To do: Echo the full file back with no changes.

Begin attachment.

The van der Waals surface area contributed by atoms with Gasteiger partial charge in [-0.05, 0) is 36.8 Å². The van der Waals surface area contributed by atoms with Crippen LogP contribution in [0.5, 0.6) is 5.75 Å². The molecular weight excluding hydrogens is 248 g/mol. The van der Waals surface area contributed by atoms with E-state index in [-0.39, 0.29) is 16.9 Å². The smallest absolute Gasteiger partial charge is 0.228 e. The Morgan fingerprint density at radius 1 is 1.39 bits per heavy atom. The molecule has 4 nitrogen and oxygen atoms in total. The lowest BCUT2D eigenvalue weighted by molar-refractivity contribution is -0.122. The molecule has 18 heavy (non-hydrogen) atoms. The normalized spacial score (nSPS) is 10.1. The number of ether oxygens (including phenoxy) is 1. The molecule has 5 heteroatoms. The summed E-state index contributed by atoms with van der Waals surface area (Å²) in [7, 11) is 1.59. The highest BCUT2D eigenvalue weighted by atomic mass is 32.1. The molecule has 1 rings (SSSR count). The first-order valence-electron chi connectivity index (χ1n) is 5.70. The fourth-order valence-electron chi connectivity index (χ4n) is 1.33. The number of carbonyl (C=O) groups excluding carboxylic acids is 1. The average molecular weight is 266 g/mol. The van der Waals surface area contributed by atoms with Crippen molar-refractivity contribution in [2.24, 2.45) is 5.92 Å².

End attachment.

The van der Waals surface area contributed by atoms with Gasteiger partial charge in [-0.05, 0) is 36.8 Å². The van der Waals surface area contributed by atoms with Crippen LogP contribution in [0.5, 0.6) is 5.75 Å². The molecular weight excluding hydrogens is 248 g/mol. The van der Waals surface area contributed by atoms with E-state index in [-0.39, 0.29) is 16.9 Å². The smallest absolute Gasteiger partial charge is 0.228 e. The Morgan fingerprint density at radius 1 is 1.39 bits per heavy atom. The molecule has 4 nitrogen and oxygen atoms in total. The lowest BCUT2D eigenvalue weighted by molar-refractivity contribution is -0.122. The molecule has 18 heavy (non-hydrogen) atoms. The normalized spacial score (nSPS) is 10.1. The number of ether oxygens (including phenoxy) is 1. The molecule has 5 heteroatoms. The summed E-state index contributed by atoms with van der Waals surface area (Å²) in [7, 11) is 1.59. The highest BCUT2D eigenvalue weighted by atomic mass is 32.1. The molecule has 1 rings (SSSR count). The first-order valence-electron chi connectivity index (χ1n) is 5.70. The fourth-order valence-electron chi connectivity index (χ4n) is 1.33. The number of carbonyl (C=O) groups excluding carboxylic acids is 1. The average molecular weight is 266 g/mol. The van der Waals surface area contributed by atoms with Crippen molar-refractivity contribution in [2.24, 2.45) is 5.92 Å².